Harrow and Wealdstone Rail Crash 1952

Welcome to our blog series looking at the causes and consequences of well known disasters. This blog looks at Harrow and Wealdstone Rail Crash 1952.

The Incident

The Harrow and Wealdstone Rail Crash occurred on 8th October 1952 at Harrow and Wealdstone Station in Middlesex. Three trains collided in the early morning rush hour, resulting in the loss of 112 people with 340 injured and 88 needing to be detained in hospital.

A local train carrying approximately 800 passengers was running seven minutes late due to fog. The Perth Express hit the local train from the rear at a speed of 50-60 mph, having passed a coloured light signal and two semaphore signals set to danger, bursting through trailing points of the cross over from the slow lines set for the local train. The local train was driven forward 20 yards and the three rear coaches were telescoped, destroying them. The first two vans and three coaches of the Perth train piled up behind and above the local train.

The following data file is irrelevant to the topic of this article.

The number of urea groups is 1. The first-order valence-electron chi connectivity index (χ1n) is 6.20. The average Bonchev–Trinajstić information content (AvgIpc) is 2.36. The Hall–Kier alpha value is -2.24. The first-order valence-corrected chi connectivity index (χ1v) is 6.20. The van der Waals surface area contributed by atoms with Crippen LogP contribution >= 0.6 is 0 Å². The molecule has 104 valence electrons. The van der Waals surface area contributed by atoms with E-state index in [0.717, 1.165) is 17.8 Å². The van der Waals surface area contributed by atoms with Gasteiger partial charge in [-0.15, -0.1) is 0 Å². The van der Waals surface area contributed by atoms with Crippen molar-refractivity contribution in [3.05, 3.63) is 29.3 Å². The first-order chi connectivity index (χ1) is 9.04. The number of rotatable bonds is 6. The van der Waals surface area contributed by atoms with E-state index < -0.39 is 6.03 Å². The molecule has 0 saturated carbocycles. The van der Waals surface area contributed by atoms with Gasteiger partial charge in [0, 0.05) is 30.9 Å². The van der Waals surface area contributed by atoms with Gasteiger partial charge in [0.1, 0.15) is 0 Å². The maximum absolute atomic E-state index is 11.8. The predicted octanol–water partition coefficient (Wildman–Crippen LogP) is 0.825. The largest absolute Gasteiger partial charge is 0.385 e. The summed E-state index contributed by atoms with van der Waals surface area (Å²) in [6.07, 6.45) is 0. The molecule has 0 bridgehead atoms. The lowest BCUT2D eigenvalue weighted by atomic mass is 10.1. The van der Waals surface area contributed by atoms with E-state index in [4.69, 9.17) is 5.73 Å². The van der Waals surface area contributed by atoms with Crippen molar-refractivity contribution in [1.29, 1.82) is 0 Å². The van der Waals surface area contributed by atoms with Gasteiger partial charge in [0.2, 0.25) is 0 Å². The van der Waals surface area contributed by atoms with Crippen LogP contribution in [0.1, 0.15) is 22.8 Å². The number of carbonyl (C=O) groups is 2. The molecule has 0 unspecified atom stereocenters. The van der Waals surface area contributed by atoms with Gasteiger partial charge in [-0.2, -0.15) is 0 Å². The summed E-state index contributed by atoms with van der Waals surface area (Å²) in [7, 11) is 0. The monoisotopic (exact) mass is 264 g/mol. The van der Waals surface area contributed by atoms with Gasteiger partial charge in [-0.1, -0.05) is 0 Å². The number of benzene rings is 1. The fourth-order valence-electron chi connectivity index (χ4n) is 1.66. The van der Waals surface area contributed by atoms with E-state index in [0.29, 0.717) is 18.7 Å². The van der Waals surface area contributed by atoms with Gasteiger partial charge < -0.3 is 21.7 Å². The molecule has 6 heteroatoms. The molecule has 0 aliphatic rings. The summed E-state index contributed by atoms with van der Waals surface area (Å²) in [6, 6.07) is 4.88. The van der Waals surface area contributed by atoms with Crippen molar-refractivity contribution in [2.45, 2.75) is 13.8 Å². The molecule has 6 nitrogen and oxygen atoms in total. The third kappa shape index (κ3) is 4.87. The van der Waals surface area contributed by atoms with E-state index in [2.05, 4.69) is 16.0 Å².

The wreckage from the first collision spread across the adjacent line and a few seconds after the first collision, the northbound express to Liverpool, travelling at about 60 mph, struck the derailed Perth train resulting in the first two carriages of the Liverpool train mounting the platform. 

The Causes

An enquiry found that the driver of the train from Perth had passed a caution signal and two danger signals before colliding with the stationary train. 

As the driver and fireman were both killed in the accident it was never established why this happened.

The Lessons

As far back as this accident, we are aware of the need for warning drivers that they had passed a signal at caution or danger. It propels the need for an automatic warning system, but this was to be a five year plan. But it was going to be many years and more accidents and deaths before it was taken seriously.  

It was after the Ladbroke Grove 1999 collision that the H.M Railway Inspectorate published their assessment report multi-SPAD signals, (signal passed at danger). 

While automatic safety systems can greatly reduce risks, rail and other industries such as construction and manufacturing must also build a safety culture where everyone plays their part.

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Peter Clements
Peter Clements
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